Ryan under pressure to investigate surging electricity prices

Cost of energy here is so high many families will struggle to pay their bills this winter

Pressure is growing on Eamon Ryan, the Minister for the Environment, Communications and Climate Action, to order an investigation into surging electricity prices. While the newly-formed Independent Electricity Suppliers of Ireland did not call outright for an inquiry this week, it said both Ryan and the ESB had serious questions to answer about the problem.

Fianna Fáil TD Barry Cowen has called directly for an investigation. He has also pointed out that the European Commission recently told member states to probe possible anti-competitive behaviour in electricity markets.

The Commission for Regulation of Utilities (CRU), which is responsible for the energy industry, monitors generators to ensure open and transparent competition, and the unit responsible can follow up any issues that it identifies. Equally, the regulator can investigate individual complaints it receives.

There is nothing to stop any party who believes they have a grievance against the ESB or any other generator from making a complaint. Similarly, as the regulator, it would seem the natural organisation to carry out any investigation the Government, or the Oireachtas, deems necessary.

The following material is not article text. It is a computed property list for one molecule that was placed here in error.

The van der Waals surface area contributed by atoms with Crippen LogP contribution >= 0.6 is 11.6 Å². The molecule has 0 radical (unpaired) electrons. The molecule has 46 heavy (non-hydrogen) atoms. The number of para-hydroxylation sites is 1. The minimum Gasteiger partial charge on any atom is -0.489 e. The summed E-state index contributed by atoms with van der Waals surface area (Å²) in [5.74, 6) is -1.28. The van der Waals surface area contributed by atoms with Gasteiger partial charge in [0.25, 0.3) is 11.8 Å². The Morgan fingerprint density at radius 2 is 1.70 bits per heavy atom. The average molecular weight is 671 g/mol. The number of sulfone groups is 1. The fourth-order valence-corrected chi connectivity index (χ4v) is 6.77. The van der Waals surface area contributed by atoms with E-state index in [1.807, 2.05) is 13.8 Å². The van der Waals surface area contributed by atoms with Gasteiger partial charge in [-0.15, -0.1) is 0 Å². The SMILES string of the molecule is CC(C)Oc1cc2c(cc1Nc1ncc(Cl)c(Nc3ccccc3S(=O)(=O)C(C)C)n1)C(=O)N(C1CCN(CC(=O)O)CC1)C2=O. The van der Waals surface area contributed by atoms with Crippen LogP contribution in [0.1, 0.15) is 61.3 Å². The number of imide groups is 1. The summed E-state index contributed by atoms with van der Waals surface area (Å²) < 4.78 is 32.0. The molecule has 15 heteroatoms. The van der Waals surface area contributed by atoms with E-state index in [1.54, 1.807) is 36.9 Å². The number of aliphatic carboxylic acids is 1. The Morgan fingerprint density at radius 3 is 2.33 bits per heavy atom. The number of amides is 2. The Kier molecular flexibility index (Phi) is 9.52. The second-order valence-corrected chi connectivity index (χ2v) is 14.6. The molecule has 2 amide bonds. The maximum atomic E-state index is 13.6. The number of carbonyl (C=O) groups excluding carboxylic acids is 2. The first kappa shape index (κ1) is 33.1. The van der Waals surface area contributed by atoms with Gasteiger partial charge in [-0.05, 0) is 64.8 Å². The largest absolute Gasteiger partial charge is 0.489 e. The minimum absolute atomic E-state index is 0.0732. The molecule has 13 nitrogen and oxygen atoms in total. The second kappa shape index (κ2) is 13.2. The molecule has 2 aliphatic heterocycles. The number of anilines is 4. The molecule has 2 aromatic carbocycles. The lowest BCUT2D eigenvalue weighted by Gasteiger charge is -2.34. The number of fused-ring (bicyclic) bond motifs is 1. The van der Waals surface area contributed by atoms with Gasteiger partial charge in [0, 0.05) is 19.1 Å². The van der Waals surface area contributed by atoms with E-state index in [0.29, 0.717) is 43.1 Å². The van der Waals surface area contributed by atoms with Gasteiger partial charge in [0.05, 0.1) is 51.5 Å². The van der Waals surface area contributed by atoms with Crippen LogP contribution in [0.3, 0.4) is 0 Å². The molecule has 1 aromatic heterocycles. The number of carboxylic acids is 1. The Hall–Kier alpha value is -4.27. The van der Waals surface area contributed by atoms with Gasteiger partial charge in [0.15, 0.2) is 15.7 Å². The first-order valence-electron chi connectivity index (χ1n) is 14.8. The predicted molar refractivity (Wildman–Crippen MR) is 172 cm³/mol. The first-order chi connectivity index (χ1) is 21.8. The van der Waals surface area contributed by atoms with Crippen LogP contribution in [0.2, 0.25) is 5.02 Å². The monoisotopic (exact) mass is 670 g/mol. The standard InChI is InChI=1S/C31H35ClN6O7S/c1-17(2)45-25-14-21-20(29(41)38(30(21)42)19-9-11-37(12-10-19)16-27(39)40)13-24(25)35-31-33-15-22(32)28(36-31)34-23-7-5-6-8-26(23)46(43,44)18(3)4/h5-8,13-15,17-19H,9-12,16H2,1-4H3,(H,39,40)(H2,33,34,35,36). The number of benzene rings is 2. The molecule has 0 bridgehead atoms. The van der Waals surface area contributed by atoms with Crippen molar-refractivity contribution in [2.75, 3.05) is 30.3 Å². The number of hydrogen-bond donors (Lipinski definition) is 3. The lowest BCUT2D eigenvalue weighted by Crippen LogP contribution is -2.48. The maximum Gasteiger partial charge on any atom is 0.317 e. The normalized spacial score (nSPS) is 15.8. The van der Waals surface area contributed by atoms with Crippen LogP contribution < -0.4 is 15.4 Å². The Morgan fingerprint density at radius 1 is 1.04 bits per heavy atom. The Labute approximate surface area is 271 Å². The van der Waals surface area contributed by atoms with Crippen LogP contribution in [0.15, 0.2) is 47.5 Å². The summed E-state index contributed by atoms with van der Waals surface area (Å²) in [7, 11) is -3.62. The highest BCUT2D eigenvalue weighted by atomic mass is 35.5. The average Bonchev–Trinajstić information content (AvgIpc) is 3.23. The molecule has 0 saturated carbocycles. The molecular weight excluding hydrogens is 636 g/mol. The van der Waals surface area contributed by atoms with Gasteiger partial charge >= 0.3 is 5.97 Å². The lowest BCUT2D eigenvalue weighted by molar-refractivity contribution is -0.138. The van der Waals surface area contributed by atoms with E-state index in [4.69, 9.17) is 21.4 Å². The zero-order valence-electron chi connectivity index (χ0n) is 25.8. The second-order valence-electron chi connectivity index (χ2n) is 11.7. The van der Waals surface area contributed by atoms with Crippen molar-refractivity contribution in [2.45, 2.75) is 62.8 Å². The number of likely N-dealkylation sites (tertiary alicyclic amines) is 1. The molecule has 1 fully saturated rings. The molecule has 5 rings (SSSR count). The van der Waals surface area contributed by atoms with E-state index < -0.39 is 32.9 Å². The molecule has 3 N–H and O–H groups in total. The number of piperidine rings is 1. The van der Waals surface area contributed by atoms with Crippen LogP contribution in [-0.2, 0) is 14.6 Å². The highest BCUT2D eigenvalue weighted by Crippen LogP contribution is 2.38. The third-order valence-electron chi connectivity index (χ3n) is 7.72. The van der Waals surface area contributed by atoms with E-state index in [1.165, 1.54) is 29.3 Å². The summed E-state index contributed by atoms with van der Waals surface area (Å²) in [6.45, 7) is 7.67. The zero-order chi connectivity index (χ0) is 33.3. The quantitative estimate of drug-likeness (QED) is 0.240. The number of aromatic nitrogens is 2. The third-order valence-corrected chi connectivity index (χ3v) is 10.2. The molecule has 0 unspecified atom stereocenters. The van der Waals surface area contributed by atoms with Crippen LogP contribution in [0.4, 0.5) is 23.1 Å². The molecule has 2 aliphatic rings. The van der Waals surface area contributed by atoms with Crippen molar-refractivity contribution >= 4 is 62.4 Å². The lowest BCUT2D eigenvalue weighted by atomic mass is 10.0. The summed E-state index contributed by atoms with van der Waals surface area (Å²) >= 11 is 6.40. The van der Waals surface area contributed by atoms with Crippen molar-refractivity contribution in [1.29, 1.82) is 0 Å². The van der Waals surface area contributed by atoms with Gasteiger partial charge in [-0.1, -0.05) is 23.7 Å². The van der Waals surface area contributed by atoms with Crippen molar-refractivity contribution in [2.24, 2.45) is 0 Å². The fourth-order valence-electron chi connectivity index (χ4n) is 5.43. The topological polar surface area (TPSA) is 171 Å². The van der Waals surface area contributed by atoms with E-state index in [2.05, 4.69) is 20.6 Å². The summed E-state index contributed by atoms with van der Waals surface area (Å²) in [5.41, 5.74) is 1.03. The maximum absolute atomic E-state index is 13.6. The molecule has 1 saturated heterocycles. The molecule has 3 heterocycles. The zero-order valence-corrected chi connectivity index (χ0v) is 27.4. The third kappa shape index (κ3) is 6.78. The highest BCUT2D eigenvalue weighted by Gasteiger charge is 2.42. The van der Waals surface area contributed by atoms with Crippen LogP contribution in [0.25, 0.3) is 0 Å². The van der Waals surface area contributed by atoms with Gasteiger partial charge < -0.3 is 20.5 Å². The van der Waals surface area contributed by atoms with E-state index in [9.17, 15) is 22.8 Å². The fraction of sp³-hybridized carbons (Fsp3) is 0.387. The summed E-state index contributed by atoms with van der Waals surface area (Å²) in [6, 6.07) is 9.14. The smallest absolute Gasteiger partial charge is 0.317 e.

But whether it is the CRU or some other body that investigates the electricity market, that will only be a first step. The big problem is that energy prices here are high, so high in fact that many families will struggle to pay their bills this winter. That is likely to remain the case for the next year or so, partly because natural gas prices, a key driver of increases, remain at multiples of what they were a year ago. And, in Ireland, and the Republic particularly, demand is growing while supply is squeezed.

Any inquiry will have to establish how that problem can be eased for households and employers in the short term.

The issue is becoming so politically contentious that we now have a senior Government backbencher among those raising it most frequently in the Dáil. On that basis alone, an inquiry of some kind into high electricity prices could be on the cards very soon.